The case now coming before the Court is unusual in a couple of respects as a test of how the Batson analysis is to be made. The most important novelty of the case is that by using a state open records law, defense attorneys for Timothy Tyrone Foster of Rome, Georgia, were able to obtain copies of prosecutors’ trial notes focusing on the five black potential jurors in the jury pool. (Generally, neither legal team has a duty to share its trial preparation files with its adversary.)
Depending upon how one interpreted those notes, they might — as defense lawyers argued — provide tell-tale indications that prosecutors were in fact inventing race-neutral justifications for keeping every one of the black potential jurors from serving on the jury for their client, who is also black. Prosecutors, of course, argued that they were just preparing for the very real chance that Foster’s defense team would raise a Batson challenge — indeed, a challenge that Foster’s lawyers had signaled even as the trial opened.
One of those five jurors dropped out as a result of a for-cause challenge, and prosecutors’ peremptory strikes excluded the other four, resulting in the all-white jury that tried Foster for killing an elderly white woman, a conviction that led to a death sentence.
The other unusual factor about this case is that the Court will be considering whether information outside of the three-step Batson inquiry about jury selection can help answer the question whether a trial played out amid racial tension, which could buttress the defense team’s claim that African Americans were intentionally kept from the jury on account of their race.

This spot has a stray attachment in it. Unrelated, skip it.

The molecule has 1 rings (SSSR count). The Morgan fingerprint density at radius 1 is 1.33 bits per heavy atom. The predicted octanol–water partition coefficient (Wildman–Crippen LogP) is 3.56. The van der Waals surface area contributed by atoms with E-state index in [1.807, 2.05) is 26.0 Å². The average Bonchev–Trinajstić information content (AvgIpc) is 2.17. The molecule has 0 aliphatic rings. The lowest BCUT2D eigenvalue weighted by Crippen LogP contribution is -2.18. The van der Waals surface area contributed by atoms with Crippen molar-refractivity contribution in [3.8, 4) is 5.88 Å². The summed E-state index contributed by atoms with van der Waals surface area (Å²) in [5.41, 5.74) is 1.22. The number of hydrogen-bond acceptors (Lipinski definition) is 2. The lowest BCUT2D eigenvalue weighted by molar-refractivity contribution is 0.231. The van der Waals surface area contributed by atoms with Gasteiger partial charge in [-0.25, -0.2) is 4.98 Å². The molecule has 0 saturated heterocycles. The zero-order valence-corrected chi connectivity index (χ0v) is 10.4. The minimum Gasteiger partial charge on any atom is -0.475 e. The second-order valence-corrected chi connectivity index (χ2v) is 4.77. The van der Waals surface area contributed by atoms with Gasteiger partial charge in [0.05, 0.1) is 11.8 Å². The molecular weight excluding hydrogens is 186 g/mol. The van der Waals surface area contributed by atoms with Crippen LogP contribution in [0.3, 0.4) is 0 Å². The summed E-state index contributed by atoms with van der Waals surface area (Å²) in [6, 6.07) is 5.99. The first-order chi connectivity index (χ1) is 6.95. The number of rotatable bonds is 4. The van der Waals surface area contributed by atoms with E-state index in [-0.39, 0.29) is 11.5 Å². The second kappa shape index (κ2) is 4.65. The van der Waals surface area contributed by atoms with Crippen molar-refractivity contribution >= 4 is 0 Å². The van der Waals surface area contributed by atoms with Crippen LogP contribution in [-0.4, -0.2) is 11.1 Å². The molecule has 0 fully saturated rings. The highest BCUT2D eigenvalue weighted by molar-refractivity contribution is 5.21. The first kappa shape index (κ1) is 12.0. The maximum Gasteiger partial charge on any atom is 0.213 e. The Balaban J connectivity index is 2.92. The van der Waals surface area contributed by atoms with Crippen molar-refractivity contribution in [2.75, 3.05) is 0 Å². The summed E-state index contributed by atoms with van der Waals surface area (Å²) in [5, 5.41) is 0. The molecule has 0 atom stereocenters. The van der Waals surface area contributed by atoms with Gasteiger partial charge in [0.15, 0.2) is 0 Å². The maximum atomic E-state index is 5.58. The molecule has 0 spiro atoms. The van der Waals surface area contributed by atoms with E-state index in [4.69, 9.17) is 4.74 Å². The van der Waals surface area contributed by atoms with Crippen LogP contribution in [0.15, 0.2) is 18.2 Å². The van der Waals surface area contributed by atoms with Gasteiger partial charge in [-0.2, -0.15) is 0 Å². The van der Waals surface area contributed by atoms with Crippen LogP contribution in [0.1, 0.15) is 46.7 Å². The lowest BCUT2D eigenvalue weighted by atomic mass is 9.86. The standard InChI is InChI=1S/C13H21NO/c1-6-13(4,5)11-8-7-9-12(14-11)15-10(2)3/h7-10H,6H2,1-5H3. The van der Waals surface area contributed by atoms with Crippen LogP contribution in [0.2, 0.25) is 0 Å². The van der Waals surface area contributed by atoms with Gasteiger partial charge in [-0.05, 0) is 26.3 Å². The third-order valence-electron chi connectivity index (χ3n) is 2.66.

The key fact in that scenario was a comment by one of the prosecutors in an argument to the jury to try to convince it to support a death sentence for Foster. The prosecutor said: “We have got to believe that if you send somebody to death, that you deter other people out there in the projects from doing the same again.”
“[T]he projects,” defense lawyers said, was a reference to public housing projects in the northern neighborhood in Rome, Georgia. More than ninety percent of the units in this neighborhood were occupied by black families. That comment had a genuine effect, the defense team contended, because the jury was all white and would have understood this reference negatively.
Timothy Foster himself lived in this neighborhood, and the victim was slain in her home near those developments.
As this case has unfolded in the Supreme Court, in filings at both the petition and merits briefing stages, the two sides have given starkly conflicting interpretations of the third and final step in the Batson framework — that is, whether Foster’s lawyers had succeeded in showing that race had motivated prosecutors’ strikes of all of the African Americans in the jury pool.
Foster’s strategy has been to use the notes obtained from prosecutors to show how potential jurors were treated differently according to their race. Countering that, prosecutors have dismissed the significance of those notes as incomplete and not even clear as to who wrote them and why; instead, they have defended the explanations that were originally offered for each of the strikes to show that they were not race-specific at all.